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First, an apology. I’ve been more than late with this column, and I hope it won’t happen again. My most heartfelt thanks to Dan for his understanding.


Not so with OLYMPOS. I’m supposed to start working in earnest early September, which leaves time for some preparation. As for you, the book will be out in the States, so you will have read it, and there’s no chance I can spoil it for you.

Getting ready for the job, then.

If you’ve read ILIUM (and you’d better), you couldn’t help but notice the many quotes in the text. Shakespeare, Proust, Browning, and a cast of thousands. Well, let me tell you, it ain’t nothing compared to OLYMPOS. My first job is to mark these quotes in the book – a few weeks ago, I got an uncorrected proof copy – and to look for their French translations.

Proust is easy, I know he’s available in French, but as I noted in my April, 2004 column, Browning’s “Caliban upon Setebos” is not. So what? you’ll say. Translate it yourself. And that’s what I did. But, whenever possible, I like to unearth existing translations and, if they are good ones, quote them while mentioning their references.

Why do I do this?

To quote Dan Simmons, the power of good writing lies, among other things, on “the summoned shared experience behind each word and phrase”. When Dan uses a Shakespeare quote, it is supposed to resonate with the reader. Or, if said quote is unknown to him, well, he can always look it up. It then stands to reason that if the quote comes from a work that has been translated into French, I must use this translation and mention the book it comes from, so that it can resonate with the French-speaking reader, too, who can always look up the translation afterward.

Besides, as a translator, I appreciate it when my work is acknowledged, and the less I can do is acknowledge the work of my colleagues when it’s useful to me.

So, back to OLYMPOS. The picture you see here shows my annotated copy. Each of these Post-Its® marks a page featuring a quote I have to research. Enough to keep me busy in the months ahead.

I did keep busy last Sunday, April 3, when I went to a local Antique Book Fair. A real find was waiting for me there: a French edition of John Keats’ poems, published in 1922, featuring “Hyperion”, “Endymion” and others. I couldn’t resist.

And thereby hangs a tale.

The poems were translated by E. de Clermont-Tonnerre, truly a name to conjure with, the Clermont-Tonnerre being one of the eldest French families, with many members still active today – one is a film producer, another a controversial socialite. I decided to learn more about my esteemed colleague who, according to the introduction, was a member of the fair sex.

Well, to make a long story short, Elisabeth de Clermont-Tonnerre (1875-1954), whose maiden name was Elisabeth de Gramont, was one of the femmes de lettres who made French publishing between WWI and WWII. She translated poetry but also wrote books, including a memoir about one of her dearest friends, Marcel Proust (that memoir was reprinted here as recently as 1999, and Italian writer Francesco Rapazzini wrote a biography of Elisabeth de Gramont in 2004). Besides, it seems Proust used his friend Elisabeth to create the Duchess of Guermantes character. From Simmons to Keats to Proust to Simmons. Everything is connected.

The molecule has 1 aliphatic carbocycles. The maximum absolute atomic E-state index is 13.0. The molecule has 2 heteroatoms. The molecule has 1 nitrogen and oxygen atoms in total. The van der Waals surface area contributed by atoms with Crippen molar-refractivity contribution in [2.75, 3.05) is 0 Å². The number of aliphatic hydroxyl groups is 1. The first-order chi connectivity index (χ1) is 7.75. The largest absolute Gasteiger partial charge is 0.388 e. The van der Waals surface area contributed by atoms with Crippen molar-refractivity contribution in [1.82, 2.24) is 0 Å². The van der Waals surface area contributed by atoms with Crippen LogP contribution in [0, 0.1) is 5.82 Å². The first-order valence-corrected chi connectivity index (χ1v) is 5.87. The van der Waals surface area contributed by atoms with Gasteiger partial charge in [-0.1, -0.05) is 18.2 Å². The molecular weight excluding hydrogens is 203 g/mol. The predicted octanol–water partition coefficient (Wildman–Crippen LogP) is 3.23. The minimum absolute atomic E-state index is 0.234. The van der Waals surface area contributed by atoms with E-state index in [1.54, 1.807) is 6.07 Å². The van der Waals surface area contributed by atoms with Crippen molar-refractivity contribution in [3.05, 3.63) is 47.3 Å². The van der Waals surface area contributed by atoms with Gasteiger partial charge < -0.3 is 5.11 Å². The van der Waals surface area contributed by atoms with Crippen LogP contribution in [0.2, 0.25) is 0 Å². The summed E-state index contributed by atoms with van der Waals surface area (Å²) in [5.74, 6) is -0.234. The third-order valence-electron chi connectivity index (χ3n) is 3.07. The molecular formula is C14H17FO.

Do you still have to ask yourself what the allnet is? The allnet is literature.

See you in Part Two.


Post Scriptum 1: Simmons watch
LE CHANT DE KALI (SONG OF KALI) has been reprinted in February by Folio in their “Science Fiction” line.

This month, the same paperback publisher reprints REVANCHE (HARD FREEZE) in their “Policier” line.

Also this month, Editions du Rocher publishes UNE BALLE DANS LA TETE (literally “A Bullet in the Head”, a.k.a. HARD AS NAILS) in trade paperback.

In the months to come, J’ai lu will reprint HORIZONS LOINTAINS (FAR HORIZONS), the Robert Silverberg anthology featuring “Les Orphelins de l’hélice” (“Orphans of the Helix”).

Pocket announces for next fall new paperback edition sof HYPERION and LA CHUTE D’HYPERION (THE FALL OF HYPERION), each novel being published in only one volume.

Post Scriptum 2: Recommended reading
The name David B. may be unknown to you. He’s one of France’s most respected graphic novel authors, and Pantheon Books has just released an English translation of his magnum opus, EPILEPTIC (a somewhat sensational title, the original – “L’Ascension du Haut Mal”, “Climbing the Grand Mal” – is more poetical). This long and engrossing work, originally published here in six volumes, is at once a family story, a terror tale and the evolution chart of an artist. Jean-Christophe, David B.’s elder brother, was epileptic, and this made for a harrowing childhood, a disjointed family life and some strange, strange dreams. David B.s art can be accurately described as expressionistic, his domain is that of the fantastic and his imagination is breathtaking. Have a closer look at: http://www.randomhouse.com/pantheon/graphicnovels/epileptic.html

Post Scriptum 3: Special thanks
To David Crosby and Graham Nash, for the Paris show on March, 23.


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